Game Review: Blazing Chrome (Windows 10)

Blazing Chrome feels like the lovechild of Contra and Mega Man X. It’s a 2D side-scrolling shooter with six levels. It should be short and sweet, but ala Contra each time you’re hit by an enemy you die immediately. You’ll pop right back up, blinking with momentary invulnerability, hoping the same enemy type or boss pattern doesn’t wreck you again. It’s classic hardcore gaming for people who don’t mind a little frustration. At times the frustration might be too much to bear, but for certain old school gamers that’s half the fun.

          Like with old coin-op arcade games, there are a ton of sucker punches. Enemies pop out of nowhere and gank you easily, forcing you to memorize patterns and carve a replicable path through each level. It’s also a game where each time you die you learn something and can improve your strategy, assuming you don’t get too tilted. Levels start out feeling unfair and cheap, but once you recognize what the game wants you to do, it’s actually manageable. Sometimes the controls feel a bit clumsy, like when you’re trying to gauge how fast or far you can swipe with your melee attack. There are also occasional visual glitches, but they aren’t game-breaking, and in an odd way they make the whole thing seem more authentic. Unlike a lot of nostalgia-fueled games, this one seems to forego an added level of irony. For the most part it really does feel like a classic game, right until the clever CD gag in the credits.

          I wouldn’t put this game in the same category as Cuphead because it lacks the visual beauty and replay-ability. Finishing a section of Burning Chrome comes with the feeling of, “Good! Now I never have to do that again.” You’re proud of yourself for completing a difficult challenge, but there’s no incentive to ever experience that hell a second time. Cuphead is better balanced and a more polished experience overall. While Cuphead pushed the genre forward, Chrome is stuck in the past. It’s a callback to the omnipresent hyper-masculine shooters in the early 90’s, no more, no less. It’s a style of gaming perhaps forgotten because it’s no longer tenable, but that doesn’t mean it’s without its charms. Blazing Chrome embraces what made Contra work while never straying too far outside the SNES’s technical limitations. It’s a specific game for specific fans, and if you’re in the mood for some challenge and carnage you may very well be satisfied.

Game Review: The Legend of Zelda: The Oracle of Seasons


It took me many Winters, Springs, Summers and Falls to finally complete The Legend of Zelda: Oracle of Seasons. I first owned the game as a child, but Oracle of Seasons‘s often mind-bending puzzles proved too taxing for adolescent me. I put it aside, convinced that I’d eventually come back to Seasons and defeat it. Lo and behold, twenty-some odd years later, my quest is finally complete. Oracle of Seasons was just as tricky as I remembered it to be, but that made beating it all the more satisfying.

Zelda games are known for their puzzle-filled dungeons, often with occasionally mean-spirited tricks and traps. Though the series is a Nintendo staple, Seasons was developed by Capcom, and as a result that mean-spirited trollishness has been amplified to a Mega Man degree. Zelda games could always be difficult, but the developers of Seasons seem to have been hellbent on ensuring that every successive screen had a new and more taxing challenge. Few of the dungeons inspire awe or wonder or kindle the player’s imagination in the way that the dungeons in Ocarina or LTTP did. These are old-school beat-you-up and spit-you-out brawler dungeons with puzzles so occasionally head-scratching that they make the pillars in Eagle’s Tower look like child’s play. At first glance each puzzle is appealing enough, but the path to the solution is generally fraught with back-tracking, health conservation and cursing at your hand-held device.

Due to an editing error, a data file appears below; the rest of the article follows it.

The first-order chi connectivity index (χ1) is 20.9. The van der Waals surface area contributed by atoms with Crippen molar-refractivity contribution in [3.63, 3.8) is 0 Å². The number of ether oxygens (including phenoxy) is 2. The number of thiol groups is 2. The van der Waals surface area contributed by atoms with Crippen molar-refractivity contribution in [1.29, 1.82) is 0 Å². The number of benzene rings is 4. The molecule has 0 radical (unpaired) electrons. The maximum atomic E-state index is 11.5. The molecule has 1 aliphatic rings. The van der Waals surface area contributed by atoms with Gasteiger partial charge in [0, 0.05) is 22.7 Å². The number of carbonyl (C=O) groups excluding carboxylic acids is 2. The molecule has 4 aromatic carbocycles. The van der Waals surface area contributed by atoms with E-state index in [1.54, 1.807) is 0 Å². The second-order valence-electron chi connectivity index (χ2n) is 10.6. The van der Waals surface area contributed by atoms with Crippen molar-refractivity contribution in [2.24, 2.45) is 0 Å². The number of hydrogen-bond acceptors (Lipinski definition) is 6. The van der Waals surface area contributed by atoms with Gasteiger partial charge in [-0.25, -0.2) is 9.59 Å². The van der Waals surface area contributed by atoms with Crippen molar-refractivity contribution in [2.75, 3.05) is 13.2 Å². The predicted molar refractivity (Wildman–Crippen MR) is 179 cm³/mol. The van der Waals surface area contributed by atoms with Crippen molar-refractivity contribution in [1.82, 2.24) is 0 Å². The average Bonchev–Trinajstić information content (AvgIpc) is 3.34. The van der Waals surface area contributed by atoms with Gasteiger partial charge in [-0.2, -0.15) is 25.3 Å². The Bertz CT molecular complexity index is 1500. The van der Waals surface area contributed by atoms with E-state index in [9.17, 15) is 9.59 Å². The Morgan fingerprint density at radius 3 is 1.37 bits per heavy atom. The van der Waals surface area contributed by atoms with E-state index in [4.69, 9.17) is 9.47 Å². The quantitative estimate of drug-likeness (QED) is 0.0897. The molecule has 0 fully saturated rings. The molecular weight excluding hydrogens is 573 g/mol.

At times, Seasons feels more like a Master Quest for those who played Link’s Awakening than a standalone story. In terms of narrative, the game is paper thin. Zelda is nowhere to be found. In her stead, Din the Goddess of Seasons plays Damsel-in-Distress, sending our hero on a quest to rescue her from the bulky bruiser General Onox. Onox, like most non-Ganon baddies, is mainly a filler villain with few distinct details. The true focus is on exploration, puzzle solving, and wrapping your head around just what the developers expect you to do next. There’s a great moment late in the game when even the NPC’s don’t feel like telling you where to go, and that sort of “you’re on your own” attitude hums throughout.

Graphically the game is wonderful to look at, even for a dated GBC title. There’s plenty of personality in Seasons, even though the writing is confined to two-line scrolling text boxes. The characters are brimming with funny dialogue and wacky animations. There are even references to Ocarina‘s cast, including Biggoron and The Windmill Musician. Many of the larger characters look better than anything on the NES, specifically Link’s kangaroo friend and the game’s final boss. In spite of all that, the game lacks a sort of coherent focus that gives it any real thematic unity. It’s a melting pot of interesting ideas, but the result is a Dagwood sandwich rather than a meal with the perfect blending of ingredients.

What it lacks in cohesion and originality, Seasons makes up for in gameplay. More could have been done to round out the game’s inventory- no hookshot or bow?- but for the most part, this entry in the Zelda series is a winner. Even when limited by hardware constraints, like the fact that you only have two buttons with which to assign inventory slots, the developers of Oracle of Seasons made a game that carries on the Zelda legacy and manages to play well even today.